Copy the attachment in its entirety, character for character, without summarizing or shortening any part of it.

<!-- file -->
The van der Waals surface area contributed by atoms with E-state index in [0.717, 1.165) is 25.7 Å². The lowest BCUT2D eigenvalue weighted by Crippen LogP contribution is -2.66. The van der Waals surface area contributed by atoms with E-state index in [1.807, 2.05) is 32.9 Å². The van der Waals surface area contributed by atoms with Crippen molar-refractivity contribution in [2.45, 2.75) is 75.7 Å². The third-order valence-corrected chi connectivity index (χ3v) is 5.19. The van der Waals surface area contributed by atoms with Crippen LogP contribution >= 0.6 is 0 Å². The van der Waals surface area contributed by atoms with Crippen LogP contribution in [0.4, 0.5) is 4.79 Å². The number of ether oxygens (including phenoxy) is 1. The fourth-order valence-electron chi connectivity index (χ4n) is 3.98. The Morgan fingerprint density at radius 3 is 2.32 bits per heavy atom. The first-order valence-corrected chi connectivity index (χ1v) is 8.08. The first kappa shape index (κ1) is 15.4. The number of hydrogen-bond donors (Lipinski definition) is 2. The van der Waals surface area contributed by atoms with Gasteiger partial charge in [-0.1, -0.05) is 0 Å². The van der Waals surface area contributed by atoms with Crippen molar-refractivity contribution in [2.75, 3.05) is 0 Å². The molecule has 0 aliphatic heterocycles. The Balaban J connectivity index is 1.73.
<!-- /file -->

The van der Waals surface area contributed by atoms with E-state index in [0.717, 1.165) is 25.7 Å². The lowest BCUT2D eigenvalue weighted by Crippen LogP contribution is -2.66. The van der Waals surface area contributed by atoms with E-state index in [1.807, 2.05) is 32.9 Å². The van der Waals surface area contributed by atoms with Crippen molar-refractivity contribution in [2.45, 2.75) is 75.7 Å². The third-order valence-corrected chi connectivity index (χ3v) is 5.19. The van der Waals surface area contributed by atoms with Crippen LogP contribution >= 0.6 is 0 Å². The van der Waals surface area contributed by atoms with Crippen LogP contribution in [0.4, 0.5) is 4.79 Å². The number of ether oxygens (including phenoxy) is 1. The fourth-order valence-electron chi connectivity index (χ4n) is 3.98. The Morgan fingerprint density at radius 3 is 2.32 bits per heavy atom. The first-order valence-corrected chi connectivity index (χ1v) is 8.08. The first kappa shape index (κ1) is 15.4. The number of hydrogen-bond donors (Lipinski definition) is 2. The van der Waals surface area contributed by atoms with Gasteiger partial charge in [-0.1, -0.05) is 0 Å². The van der Waals surface area contributed by atoms with Crippen molar-refractivity contribution in [2.75, 3.05) is 0 Å². The molecule has 0 aliphatic heterocycles. The Balaban J connectivity index is 1.73.